Now flip it around: Instead of taking water from communities in need, what if we could use renewable energy and seawater to produce a clean fuel critical for emissions reduction, all while permanently removing carbon from the atmosphere? Equatic opens up opportunities for low- and middle-income countries to participate in both the energy transition and remove residual emissions within the same industrial footprint.

Do you need any infrastructure to be built to deploy the technology, infrastructure like desalination plants, for example? 

All we need is to be located near the coast to access seawater and renewable energy to pump and react the seawater inside the plant. Other than that, we don’t need existing infrastructure – an advantage of this technology. We do not need to be coupled with desalination plants or need to be near CO2 transportation pipelines or geological restoration reservoirs.

Because we can be anywhere in any coastal area that has access to renewable energy, this lowers the cost of entry for communities to host an Equatic plant. 

You also mentioned the technology doesn’t fit into current ocean CDR categories? Why is that?

Credit: Equatic

The industry is rapidly growing and innovation is probably ahead of now-dated labels. The current “ocean CDR” label typically applies to companies that rely on the open ocean for most of the CO2 captured. As I’ve mentioned, Equatic captures CO2 from the atmosphere using a plant on land. We can monitor the process inside the boundaries of our plant, from intake to the point of discharge, which is a very different approach.

It’s important as it allows us to record how much CO2 is removed in real time rather than relying on equations and models for open ocean carbon accounting where the consensus around crediting is still forming. It also helps from an environmental point of view because we know exactly what the discharge is and can restore the ocean’s chemistry to match how it came into the plant.

Would you also please tell us about your largest plant that you are currently building? When is it expected to come online and where is its location?

We recently announced plans for Equatic-1, located in Singapore. We are constructing it now and expect to have the first units installed this year. It consists of 10 electrolyzers and each electrolyzer removes 1 tonne per day of CO2. We will have all 10 electrolyzers operating next year. It allows us to perfect a single modular electrolyzer unit ahead of replication and ramping up our manufacturing throughput for larger facilities.

Relevant: Equatic To Build The World’s Largest Ocean Carbon Removal Plant

What are you hoping to achieve with this facility?

Equatic-1 is really important for us as the demonstration facility will have around 3,650 tonnes of CO2 removal capacity annually. We will have the modular reactor operating at this scale for the first time. Equatic can then systematically duplicate the modular reactor and start benefiting from manufacturing at scale. We are numbering up units rather than scaling up the size of the electrolyzer – this is how we rapidly compress costs. Equatic-1 will also showcase our ISO 14064 standard MRV Methodology and approach for environmental impact assessment and monitoring.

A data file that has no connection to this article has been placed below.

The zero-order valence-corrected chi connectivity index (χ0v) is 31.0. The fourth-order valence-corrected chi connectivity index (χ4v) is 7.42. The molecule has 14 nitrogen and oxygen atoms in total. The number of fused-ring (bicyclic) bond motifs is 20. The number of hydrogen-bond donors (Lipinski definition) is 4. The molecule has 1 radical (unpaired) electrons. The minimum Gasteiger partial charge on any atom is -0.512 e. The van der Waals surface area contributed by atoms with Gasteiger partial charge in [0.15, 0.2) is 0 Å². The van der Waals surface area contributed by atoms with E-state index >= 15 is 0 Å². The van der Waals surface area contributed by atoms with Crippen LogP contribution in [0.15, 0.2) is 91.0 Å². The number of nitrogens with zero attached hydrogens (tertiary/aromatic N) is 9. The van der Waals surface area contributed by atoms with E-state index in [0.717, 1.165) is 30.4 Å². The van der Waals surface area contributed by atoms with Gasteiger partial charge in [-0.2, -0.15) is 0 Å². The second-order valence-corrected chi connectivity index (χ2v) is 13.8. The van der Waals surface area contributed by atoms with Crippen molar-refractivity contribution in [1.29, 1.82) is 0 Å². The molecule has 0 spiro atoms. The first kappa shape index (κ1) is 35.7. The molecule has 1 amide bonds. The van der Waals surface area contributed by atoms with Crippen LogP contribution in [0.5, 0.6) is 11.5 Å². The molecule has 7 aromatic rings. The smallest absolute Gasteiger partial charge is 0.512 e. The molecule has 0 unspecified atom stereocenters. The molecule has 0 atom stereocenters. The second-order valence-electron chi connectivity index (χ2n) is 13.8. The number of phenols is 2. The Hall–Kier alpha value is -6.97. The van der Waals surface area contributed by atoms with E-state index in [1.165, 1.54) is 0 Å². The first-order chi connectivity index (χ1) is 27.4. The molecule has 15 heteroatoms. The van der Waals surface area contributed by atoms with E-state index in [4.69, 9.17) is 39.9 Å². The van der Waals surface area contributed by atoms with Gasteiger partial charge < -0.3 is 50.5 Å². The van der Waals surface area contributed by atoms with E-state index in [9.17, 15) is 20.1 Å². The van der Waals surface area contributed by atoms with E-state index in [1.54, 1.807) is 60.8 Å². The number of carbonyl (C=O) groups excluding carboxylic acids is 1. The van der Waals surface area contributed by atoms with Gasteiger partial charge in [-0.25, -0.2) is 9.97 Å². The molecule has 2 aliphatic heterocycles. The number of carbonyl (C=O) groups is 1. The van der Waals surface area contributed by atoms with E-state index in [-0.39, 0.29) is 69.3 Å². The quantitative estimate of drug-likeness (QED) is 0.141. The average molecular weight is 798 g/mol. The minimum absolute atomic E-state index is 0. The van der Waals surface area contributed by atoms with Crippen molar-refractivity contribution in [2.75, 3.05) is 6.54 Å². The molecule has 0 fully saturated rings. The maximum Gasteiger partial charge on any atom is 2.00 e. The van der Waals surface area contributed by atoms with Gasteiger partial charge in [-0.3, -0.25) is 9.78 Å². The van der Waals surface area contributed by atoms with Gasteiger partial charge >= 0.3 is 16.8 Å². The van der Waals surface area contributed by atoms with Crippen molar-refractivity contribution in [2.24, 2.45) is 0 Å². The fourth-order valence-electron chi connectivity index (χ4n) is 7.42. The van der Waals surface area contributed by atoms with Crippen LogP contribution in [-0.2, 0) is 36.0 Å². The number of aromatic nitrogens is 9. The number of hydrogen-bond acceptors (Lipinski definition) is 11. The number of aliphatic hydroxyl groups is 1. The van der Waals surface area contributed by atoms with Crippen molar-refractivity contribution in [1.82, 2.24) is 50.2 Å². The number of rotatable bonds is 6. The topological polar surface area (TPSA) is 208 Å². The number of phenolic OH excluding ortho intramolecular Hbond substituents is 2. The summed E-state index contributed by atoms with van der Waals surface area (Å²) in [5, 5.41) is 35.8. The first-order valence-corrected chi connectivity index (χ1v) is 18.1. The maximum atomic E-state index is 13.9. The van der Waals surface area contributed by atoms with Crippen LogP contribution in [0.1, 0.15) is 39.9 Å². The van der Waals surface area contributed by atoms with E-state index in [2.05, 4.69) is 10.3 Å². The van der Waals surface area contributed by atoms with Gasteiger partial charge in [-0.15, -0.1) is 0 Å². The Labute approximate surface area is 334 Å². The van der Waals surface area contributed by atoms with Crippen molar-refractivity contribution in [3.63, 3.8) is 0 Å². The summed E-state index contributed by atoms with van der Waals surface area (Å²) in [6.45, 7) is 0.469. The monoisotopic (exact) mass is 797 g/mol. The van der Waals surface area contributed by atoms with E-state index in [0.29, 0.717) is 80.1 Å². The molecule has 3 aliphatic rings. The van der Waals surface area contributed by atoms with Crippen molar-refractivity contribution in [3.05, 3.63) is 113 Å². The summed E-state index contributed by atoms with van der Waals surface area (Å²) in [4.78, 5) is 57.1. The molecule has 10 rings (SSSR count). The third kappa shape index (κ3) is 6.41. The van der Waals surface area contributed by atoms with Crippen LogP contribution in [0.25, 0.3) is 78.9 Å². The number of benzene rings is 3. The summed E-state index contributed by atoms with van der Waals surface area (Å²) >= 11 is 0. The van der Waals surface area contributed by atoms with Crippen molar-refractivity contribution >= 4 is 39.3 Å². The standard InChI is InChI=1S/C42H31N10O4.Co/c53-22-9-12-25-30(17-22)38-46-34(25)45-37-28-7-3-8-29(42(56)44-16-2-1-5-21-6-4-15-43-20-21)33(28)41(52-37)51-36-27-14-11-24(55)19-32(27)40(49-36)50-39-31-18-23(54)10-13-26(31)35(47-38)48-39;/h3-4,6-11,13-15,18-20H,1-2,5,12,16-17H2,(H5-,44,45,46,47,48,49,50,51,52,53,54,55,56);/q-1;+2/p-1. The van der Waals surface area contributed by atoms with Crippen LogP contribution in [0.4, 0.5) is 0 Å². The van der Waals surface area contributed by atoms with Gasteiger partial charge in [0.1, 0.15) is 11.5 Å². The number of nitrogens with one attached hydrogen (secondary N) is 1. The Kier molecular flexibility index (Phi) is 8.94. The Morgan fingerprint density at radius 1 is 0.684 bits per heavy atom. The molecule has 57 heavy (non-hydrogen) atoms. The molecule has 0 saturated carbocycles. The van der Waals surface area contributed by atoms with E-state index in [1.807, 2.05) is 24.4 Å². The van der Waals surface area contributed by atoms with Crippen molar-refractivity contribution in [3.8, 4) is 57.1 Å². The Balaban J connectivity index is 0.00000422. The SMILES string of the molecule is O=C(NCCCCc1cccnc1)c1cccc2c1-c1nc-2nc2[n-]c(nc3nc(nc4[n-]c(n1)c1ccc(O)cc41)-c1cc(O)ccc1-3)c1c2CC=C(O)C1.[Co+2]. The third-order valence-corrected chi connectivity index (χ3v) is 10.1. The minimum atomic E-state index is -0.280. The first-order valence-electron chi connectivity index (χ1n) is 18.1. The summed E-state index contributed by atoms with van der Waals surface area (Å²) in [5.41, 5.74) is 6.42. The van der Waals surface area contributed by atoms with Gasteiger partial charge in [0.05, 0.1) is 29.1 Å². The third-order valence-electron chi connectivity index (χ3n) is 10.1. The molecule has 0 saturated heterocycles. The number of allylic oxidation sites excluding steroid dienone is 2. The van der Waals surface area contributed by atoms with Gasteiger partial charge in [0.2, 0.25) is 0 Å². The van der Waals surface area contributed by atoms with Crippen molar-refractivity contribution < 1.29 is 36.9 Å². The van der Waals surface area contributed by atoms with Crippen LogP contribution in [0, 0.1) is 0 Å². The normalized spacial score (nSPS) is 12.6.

Planetary Technologies Announces Ocean-based Carbon Removal MRV Protocol, Calls For Scientific Reviews - Carbon Herald
Image: katatonia82/Shutterstock

With this plant, we’re also demonstrating how we build partnerships with local stakeholders, regulators, buyers and the government to support the project. This creation of an ecosystem around carbon removal is really important for us to start scaling this technology. The next plant would have a capacity of 100,000 tonnes of removal per year, which is expected to come online in 2026. We expected to remove millions tonnes per year in 2030. This is going to happen thanks to the partnerships that will be supporting us. 

What are the next projects that you are planning to launch? 

The next project is Equatic’s first-of-its-kind commercial plant with around 100,000 tonnes of removal and 3,000 tonnes of clean hydrogen per year. At that scale, it would comprise around 300 electrolyzers. Singapore’s demonstration facility has 10 electrolyzers but the first-of-its-kind plant will follow exactly the same modular approach and will benefit from Equatic-1’s de-risking of operations, MRV and environmental systems and engineering design.

Do you plan to license the technology? What is your business model?

Equatic sells two products – the carbon credits and the clean hydrogen. Rapidly  deploying plants globally will require joint ventures with local operating partners. Equatic will continue with R&D to extend its technological advantage and manage long term offtakes of carbon credits and clean hydrogen.

How do you measure the CO2 sequestered by Equatic? 

We have multiple sensors that measure the amount of carbon at various points in the process. We know how much carbon is in the water when we pump it into the system and we know how much CO2 is permanently mineralized in the water before discharge. We look at the difference, which is our measurement. We also crosscheck how much CO2 is coming from the atmosphere to make sure our calculation is correct. Equatic operates as a continuous flow so we can take real time measurements of the carbon removed.

Relevant: Carbonx Climate Purchases 746 Tons Of Ocean Carbon Removals From Equatic.tech

Do you work with independent verifiers in the industry?

Yes. We actually just published ISO 14064-2:2019, a new methodology for MRV of electrolytic ocean-based CDR, that was developed in partnership with EcoEngineers and the International Organization for Standardization (ISO). We have also published peer-reviewed papers about the MRV process and we use independent verifiers at the project level.

What are the impacts of Equatic operations on the local environment? 

As we are operating in a coastal ecosystem, we are programming our system to monitor discharge and have operating procedures to minimize the impact on the local environment. We are fortunate because we measure everything inside the plants so we know exactly what we are discharging. We work with local scientific and community groups to develop deployment plants that are responsive to local needs and identify localized benefits such as the production of clean fuel and calcium carbonate.